But what it is really is a great exploration of how individuals who don’t necessarily fit in can be excellent in extraordinary situations. It explores the meaning of family and human resilience and is a celebration of both the individual and of difference. It’s a tough and stark read in places, short, but it will not only have you turning the pages, but will stay with you for a long time.
So far my favourite children’s book of the year. The Australian author is doing a blog tour over Easter, if you want to find out more you can visit  here:
A breath of fresh air for teens wanting something really well written, thought provoking and challenging.
A small free kiss in the dark  Glenda Millard  Templar  6.99

Sunday, April 17, 2011

A Morville Treat

At the end of one of the hottest April days we can remember we rounded off the day listening to Katherine Swift talking about gardening. Perfect.
Author of ‘The Morville Hours’ and ‘The Moville Year’, we at Mostly Books are certainly not the only ones who think Katherine’s views of all things gardening are a pleasure to hear about – she kindly came to give a talk in our shop shortly after a sell-out session at the Oxford Literary Festival.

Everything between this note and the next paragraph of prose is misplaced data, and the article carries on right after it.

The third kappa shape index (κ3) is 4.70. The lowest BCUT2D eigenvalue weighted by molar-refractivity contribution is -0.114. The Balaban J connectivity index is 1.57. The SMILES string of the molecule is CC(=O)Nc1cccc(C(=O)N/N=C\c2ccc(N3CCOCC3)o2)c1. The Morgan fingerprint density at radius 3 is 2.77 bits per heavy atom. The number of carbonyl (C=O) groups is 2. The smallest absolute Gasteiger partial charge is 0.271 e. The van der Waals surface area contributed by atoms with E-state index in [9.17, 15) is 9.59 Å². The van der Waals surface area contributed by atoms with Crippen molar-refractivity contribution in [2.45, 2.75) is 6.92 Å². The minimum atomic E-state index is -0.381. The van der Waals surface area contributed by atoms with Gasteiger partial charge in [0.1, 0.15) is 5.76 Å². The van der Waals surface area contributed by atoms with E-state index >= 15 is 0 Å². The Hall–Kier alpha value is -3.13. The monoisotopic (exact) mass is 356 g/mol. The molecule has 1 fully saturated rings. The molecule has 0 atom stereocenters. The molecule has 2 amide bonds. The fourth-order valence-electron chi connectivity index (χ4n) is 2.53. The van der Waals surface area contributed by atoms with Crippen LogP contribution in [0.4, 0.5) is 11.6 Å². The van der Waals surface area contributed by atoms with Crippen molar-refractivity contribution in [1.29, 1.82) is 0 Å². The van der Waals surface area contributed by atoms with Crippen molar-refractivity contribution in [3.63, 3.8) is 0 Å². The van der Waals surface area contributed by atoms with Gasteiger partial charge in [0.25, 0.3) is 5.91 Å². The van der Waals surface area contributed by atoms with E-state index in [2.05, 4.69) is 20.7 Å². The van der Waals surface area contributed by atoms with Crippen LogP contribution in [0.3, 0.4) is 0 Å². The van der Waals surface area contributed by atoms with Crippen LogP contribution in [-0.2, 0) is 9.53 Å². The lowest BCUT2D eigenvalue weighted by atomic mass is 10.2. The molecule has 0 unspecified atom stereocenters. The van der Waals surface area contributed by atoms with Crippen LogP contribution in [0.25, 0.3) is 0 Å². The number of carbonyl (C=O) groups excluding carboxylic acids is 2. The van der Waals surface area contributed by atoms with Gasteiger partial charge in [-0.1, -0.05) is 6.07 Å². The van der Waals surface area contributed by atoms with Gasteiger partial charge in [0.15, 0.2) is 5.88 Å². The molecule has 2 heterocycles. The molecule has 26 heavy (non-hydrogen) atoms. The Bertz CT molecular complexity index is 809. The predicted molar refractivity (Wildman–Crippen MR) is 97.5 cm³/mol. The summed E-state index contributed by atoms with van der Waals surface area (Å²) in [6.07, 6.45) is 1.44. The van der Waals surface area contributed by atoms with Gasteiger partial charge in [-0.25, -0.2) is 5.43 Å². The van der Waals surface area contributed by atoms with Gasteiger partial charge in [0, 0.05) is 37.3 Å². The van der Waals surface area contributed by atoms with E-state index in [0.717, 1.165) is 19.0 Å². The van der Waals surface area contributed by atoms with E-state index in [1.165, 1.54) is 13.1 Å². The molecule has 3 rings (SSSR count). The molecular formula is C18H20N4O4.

Katherine took us on a ramble from spring through to winter in her garden – through the long journey from planning and imagining to finding that her books about her garden were becoming popular and how everyone has been captivated by the Morville story.
The simple joys of gardening and her particular style of gardening – finding historic plants in keeping with a particular style or era – all were conveyed, by Katherine, with enormous joy and an infectious enthusiasm.
Her writing is all about ‘looking at things we don’t normally look at’, she explained, which is why she can see so much beauty in a frost-covered garden, and appreciate the satisfaction of late evening watering, or the pleasure from the calm rhythm of mowing.
Her garden (or a series of interlocking gardens) has grown out of the research she has done of the Dower House, Shropshire. The gardens reflect the ever-changing history of the house. Open to the public, you can enjoy the formal patterns of a cloister garden (inspired from when there were monks in the thirteenth century), or the fragrant beauty of a Victorian rose garden.
We can all learn a lot, she says, through the history of gardening and there are many benefits from exploring the past, rather than constantly reaching out for the new.
Each plant has a story, and it is these stories which are part of the engrossing nature of her writing. Each plant was first spotted by someone, brought back by someone and first loved by someone, and her knowledge and research of how these plants have either become firm favourites, or lost through changes in fashion, makes a fascinating journey.
But on a peaceful spring evening the thing we will all take away is how worthwhile it is to create something both lasting and beautiful.